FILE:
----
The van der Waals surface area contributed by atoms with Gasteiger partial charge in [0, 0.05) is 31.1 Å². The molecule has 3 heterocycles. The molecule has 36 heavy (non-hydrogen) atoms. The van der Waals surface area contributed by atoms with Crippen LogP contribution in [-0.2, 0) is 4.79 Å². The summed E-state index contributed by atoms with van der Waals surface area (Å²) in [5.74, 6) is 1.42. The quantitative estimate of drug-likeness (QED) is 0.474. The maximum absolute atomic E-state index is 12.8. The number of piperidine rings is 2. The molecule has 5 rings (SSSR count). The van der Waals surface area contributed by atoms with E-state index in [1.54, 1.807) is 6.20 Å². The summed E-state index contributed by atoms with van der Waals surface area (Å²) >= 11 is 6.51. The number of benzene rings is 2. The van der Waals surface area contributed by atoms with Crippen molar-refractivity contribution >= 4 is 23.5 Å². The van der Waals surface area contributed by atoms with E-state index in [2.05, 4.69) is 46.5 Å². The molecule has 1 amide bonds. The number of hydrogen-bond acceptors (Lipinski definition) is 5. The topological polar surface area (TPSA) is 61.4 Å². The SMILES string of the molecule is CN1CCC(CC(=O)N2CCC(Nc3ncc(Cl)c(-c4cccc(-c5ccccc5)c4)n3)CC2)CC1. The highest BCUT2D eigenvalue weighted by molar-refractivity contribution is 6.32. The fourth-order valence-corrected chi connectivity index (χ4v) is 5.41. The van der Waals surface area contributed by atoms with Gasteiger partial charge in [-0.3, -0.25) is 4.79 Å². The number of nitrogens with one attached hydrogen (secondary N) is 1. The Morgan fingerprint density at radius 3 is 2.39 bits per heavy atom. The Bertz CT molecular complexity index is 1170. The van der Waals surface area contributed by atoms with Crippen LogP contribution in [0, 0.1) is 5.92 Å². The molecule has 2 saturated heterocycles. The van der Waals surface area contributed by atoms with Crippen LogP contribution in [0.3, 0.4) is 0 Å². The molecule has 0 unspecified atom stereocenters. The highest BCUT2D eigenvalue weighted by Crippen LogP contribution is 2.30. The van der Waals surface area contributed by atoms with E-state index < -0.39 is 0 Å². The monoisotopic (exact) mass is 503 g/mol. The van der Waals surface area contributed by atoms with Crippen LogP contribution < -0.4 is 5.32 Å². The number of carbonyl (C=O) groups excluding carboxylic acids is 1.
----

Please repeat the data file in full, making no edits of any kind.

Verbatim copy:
The van der Waals surface area contributed by atoms with Gasteiger partial charge in [0, 0.05) is 31.1 Å². The molecule has 3 heterocycles. The molecule has 36 heavy (non-hydrogen) atoms. The van der Waals surface area contributed by atoms with Crippen LogP contribution in [-0.2, 0) is 4.79 Å². The summed E-state index contributed by atoms with van der Waals surface area (Å²) in [5.74, 6) is 1.42. The quantitative estimate of drug-likeness (QED) is 0.474. The maximum absolute atomic E-state index is 12.8. The number of piperidine rings is 2. The molecule has 5 rings (SSSR count). The van der Waals surface area contributed by atoms with E-state index in [1.54, 1.807) is 6.20 Å². The summed E-state index contributed by atoms with van der Waals surface area (Å²) >= 11 is 6.51. The number of benzene rings is 2. The van der Waals surface area contributed by atoms with Crippen molar-refractivity contribution >= 4 is 23.5 Å². The van der Waals surface area contributed by atoms with E-state index in [2.05, 4.69) is 46.5 Å². The molecule has 1 amide bonds. The number of hydrogen-bond acceptors (Lipinski definition) is 5. The topological polar surface area (TPSA) is 61.4 Å². The SMILES string of the molecule is CN1CCC(CC(=O)N2CCC(Nc3ncc(Cl)c(-c4cccc(-c5ccccc5)c4)n3)CC2)CC1. The highest BCUT2D eigenvalue weighted by molar-refractivity contribution is 6.32. The fourth-order valence-corrected chi connectivity index (χ4v) is 5.41. The van der Waals surface area contributed by atoms with Gasteiger partial charge in [-0.3, -0.25) is 4.79 Å². The number of nitrogens with one attached hydrogen (secondary N) is 1. The Morgan fingerprint density at radius 3 is 2.39 bits per heavy atom. The Bertz CT molecular complexity index is 1170. The van der Waals surface area contributed by atoms with Crippen LogP contribution in [0, 0.1) is 5.92 Å². The molecule has 2 saturated heterocycles. The van der Waals surface area contributed by atoms with Crippen LogP contribution in [0.3, 0.4) is 0 Å². The molecule has 0 unspecified atom stereocenters. The highest BCUT2D eigenvalue weighted by Crippen LogP contribution is 2.30. The van der Waals surface area contributed by atoms with E-state index < -0.39 is 0 Å². The monoisotopic (exact) mass is 503 g/mol. The van der Waals surface area contributed by atoms with Crippen LogP contribution < -0.4 is 5.32 Å². The number of carbonyl (C=O) groups excluding carboxylic acids is 1.